No, none of this sounds like the old me. I’ve come to make peace with myself over something fundamental: that taking a stand for what’s rightfully mine might be confrontational at time, but if I don’t do it, no one else will do it for me.
It’s funny… That’s more or less what a colleague at work said to me when I came back to work last month. “Take care of yourself,” she said, “because no one else will.” She meant that in the context of the corporate environment we’re both in, but it’s true elsewhere in life.
My next appointment with Lucy is on Thursday. I’ll be telling her the appointment after that will be my last. I think in the six months since I reached out for help and now, I’ve learned what I needed to learn and I’m very much on track to putting all of that into practice.
Now I wonder what I could do about the Canadian-edition featherbrained chavette next door who screams like hell while fucking to make her boyfriend believe she’s having a far more shattering good time than she really is…
What a Waste!
Many are those in Montréal who deride the Club Sandwich in the heart of the Village, and I can understand why: it’s dated, run down, and not exactly the home of haute cuisine by any stretch of the imagination. However, I like it a lot …maybe BECAUSE it’s dated, run down, and not exactly the home of haute cuisine. And I know that La Chelita practically drools (not to say worse) at the thought of a tuna club with a side of pickles from there.
I like most the staff in that way one does upon becoming a regular as I have. Cleopatrick and I have declared one waiter, François, celui qui serait certainement pas laid tout nu — a better and not literal translation being, “the one you’d certainly not say no to if you spotted him naked.”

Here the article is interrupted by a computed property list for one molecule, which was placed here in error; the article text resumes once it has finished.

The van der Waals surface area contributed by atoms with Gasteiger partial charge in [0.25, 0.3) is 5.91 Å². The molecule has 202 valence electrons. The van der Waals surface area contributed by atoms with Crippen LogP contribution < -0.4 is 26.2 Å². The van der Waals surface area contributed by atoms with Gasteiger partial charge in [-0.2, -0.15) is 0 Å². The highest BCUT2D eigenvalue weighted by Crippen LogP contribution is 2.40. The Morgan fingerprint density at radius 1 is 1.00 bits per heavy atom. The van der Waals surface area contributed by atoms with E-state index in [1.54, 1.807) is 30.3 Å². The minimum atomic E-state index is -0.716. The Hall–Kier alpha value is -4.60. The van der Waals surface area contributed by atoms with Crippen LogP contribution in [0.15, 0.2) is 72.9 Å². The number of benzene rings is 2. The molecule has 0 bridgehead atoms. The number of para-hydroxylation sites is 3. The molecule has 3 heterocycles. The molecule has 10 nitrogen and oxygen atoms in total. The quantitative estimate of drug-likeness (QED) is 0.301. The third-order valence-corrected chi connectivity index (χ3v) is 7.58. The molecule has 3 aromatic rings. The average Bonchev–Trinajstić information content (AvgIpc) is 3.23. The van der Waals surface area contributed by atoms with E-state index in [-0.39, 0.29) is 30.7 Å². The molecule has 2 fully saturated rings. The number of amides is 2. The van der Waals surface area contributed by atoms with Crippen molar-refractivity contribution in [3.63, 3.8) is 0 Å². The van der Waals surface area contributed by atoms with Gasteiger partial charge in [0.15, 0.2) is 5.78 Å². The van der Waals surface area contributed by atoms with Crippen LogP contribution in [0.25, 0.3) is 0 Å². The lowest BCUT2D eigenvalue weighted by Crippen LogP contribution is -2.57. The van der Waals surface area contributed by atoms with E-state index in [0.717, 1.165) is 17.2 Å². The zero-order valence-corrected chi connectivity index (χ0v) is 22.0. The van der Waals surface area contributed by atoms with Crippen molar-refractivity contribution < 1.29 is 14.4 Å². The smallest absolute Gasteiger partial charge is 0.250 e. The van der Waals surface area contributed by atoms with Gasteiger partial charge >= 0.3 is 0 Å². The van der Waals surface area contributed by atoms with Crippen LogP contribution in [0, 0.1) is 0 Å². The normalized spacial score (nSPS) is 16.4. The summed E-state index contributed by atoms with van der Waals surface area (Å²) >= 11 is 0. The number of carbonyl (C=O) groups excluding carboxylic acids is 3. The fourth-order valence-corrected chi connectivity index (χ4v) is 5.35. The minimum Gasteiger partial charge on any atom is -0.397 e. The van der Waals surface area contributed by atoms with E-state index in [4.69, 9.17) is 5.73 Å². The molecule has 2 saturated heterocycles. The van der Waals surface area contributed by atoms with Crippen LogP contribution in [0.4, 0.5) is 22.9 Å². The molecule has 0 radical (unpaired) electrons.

I was out last night and ended the evening with a poutine. At the table facing me was a couple — a guy and an gal, a rarity at that time on a Saturday night — sitting side by side in their booth. And, let me tell ya! The guy was quite the rival to the dear François.
His presence reminded me of something, which I shared with François (in French) as I was paying and leaving.
— You’re probably just a few years younger than me but you’re still of an age where you’d get this,” I said.
— [Bemuzzed grin]. “What?”
— Remember when a gay guy would come out to a straight gal and her immediate reaction would be…
— …du gaspillage (a waste).”
— Yeah. Well, that guy over there. That’s waste in reverse,” I said with a wide grin, adding, “I doubt she can ever truly appreciate him.”
— No joke. We spotted him the moment he stepped in.”
That was a royal “we,” by the way. And I can totally imagine how a guy like that would totally get François’ juices rising.
This also reminds me how it seems that Montréal has more attractive people — male or female — than most places I’ve been. I remember the first time La Chelita was in town and we were coming back home on the métro. It was standing-room only and different languages were being spoken, as is often the case. And when we stepped out at Snowdon, we just looked at each other and, although we hadn’t said anything while in the métro, she just said, “I know. Unbelievable!”
She’s been a fan of Montréal ever since, although for more than just “the scenery” and the tuna clubs. But “the scenery” is certainly a huge asset.
But, the Stupidifier Can Offer Good Laughs
Someone on my Facebook friends’ list made a point of sending me this link privately, which I then promptly posted as my FB status and now here. It’s in French — the video quality of a version with English captions is too poor to post — but it doesn’t matter if you don’t understand what’s being said. Trust me on that!